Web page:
The East Hampton Town Zoning Board of Appeals agreed, in principle, to revoke the certificate of occupancy issued for Duryea’s Dock earlier this year. The vote, which is an unofficial straw poll meant to guide the crafting of a written decision, was 4-0 in favor of revocation.Chairman John Whelan recused himself, because an architectural firm he works with, Stelle Lomont Rouhani Architects, was hired by Marc Rowan, the billionaire owner of Duryea’s, to design another Montauk project.
The CO was issued by East Hampton Town’s lead building inspector, Anne Glennon, in February after she was pressured to do so, according to the inspector, as part of a stipulation of settlement with the town, which has since sought for that for it to be overturned.
The ZBA acknowledged that its decision, even after members sign off on the written determination being prepared by outside counsel Gary Weintraub, will not be binding. At least for now. The judge handling Rowan’s four lawsuits against the town, Justice David Reilly, has ruled that the certificate of occupancy is to remain in effect until he rules on the town’s motion to overturn the settlement signed former Town Attorney Michael Sendlenski.
At the same time, the attorney handling the matter for the town, Steve Stern of Carle Place-based Sokoloff Stern LLP, has launched a preliminary request in the state court’s appellate division, asking the court to allow the town to challenge Reilly’s decision regarding the ZBA.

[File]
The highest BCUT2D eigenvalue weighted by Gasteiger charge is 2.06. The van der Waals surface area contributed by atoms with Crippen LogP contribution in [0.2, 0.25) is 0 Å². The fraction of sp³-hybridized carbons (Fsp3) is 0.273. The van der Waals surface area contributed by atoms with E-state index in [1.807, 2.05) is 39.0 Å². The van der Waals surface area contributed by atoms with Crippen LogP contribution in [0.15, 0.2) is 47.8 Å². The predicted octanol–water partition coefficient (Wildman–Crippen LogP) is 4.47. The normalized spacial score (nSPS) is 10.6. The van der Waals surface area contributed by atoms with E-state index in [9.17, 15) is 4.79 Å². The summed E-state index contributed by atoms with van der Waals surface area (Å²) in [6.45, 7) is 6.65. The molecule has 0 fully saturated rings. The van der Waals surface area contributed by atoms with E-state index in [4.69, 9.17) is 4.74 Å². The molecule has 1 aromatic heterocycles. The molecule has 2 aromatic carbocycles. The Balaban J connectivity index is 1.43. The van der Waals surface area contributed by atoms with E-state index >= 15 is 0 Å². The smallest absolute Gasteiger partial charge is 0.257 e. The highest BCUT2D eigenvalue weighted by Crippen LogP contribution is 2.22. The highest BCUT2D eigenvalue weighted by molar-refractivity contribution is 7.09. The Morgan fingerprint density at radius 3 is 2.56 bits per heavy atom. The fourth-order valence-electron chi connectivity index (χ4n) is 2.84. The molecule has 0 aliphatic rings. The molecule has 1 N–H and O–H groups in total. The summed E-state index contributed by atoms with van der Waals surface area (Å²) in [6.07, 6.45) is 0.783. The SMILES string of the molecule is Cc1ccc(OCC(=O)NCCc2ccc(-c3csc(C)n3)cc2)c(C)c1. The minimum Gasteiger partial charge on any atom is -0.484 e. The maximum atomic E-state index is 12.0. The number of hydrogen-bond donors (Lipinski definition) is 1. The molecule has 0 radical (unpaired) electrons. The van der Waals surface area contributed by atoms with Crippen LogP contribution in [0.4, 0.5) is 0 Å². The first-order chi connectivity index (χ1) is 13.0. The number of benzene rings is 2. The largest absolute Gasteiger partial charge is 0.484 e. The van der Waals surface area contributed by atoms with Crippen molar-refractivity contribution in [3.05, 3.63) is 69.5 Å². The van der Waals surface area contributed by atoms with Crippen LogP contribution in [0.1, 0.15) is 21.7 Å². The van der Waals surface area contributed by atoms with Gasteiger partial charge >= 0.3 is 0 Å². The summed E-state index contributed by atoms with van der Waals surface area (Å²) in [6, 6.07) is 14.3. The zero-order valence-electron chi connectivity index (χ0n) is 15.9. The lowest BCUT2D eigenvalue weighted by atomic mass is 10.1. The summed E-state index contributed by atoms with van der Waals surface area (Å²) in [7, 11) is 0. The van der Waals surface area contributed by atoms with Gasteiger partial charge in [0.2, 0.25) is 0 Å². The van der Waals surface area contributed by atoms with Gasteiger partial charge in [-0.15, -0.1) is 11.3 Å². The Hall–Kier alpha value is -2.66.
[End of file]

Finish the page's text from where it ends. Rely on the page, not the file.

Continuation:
“Under well-settled law, the ZBA must have the opportunity to review the building inspector’s actions before a Supreme Court may exercise jurisdiction,” the appeal filed by the town reads.
Both sides had a prolonged conference in Reilly’s chambers August 14. That closed-door session lasted 40 minutes.
Rowan’s attorneys would not comment leaving the courthouse, referring all questions to Rowan’s public relations firm. Stern said, as he left with his team, “I continue to believe that the settlement agreement will ultimately be vacated, as there is no basis to have it enforced. The town board neither voted on it nor authorized it. In fact, they never saw it.”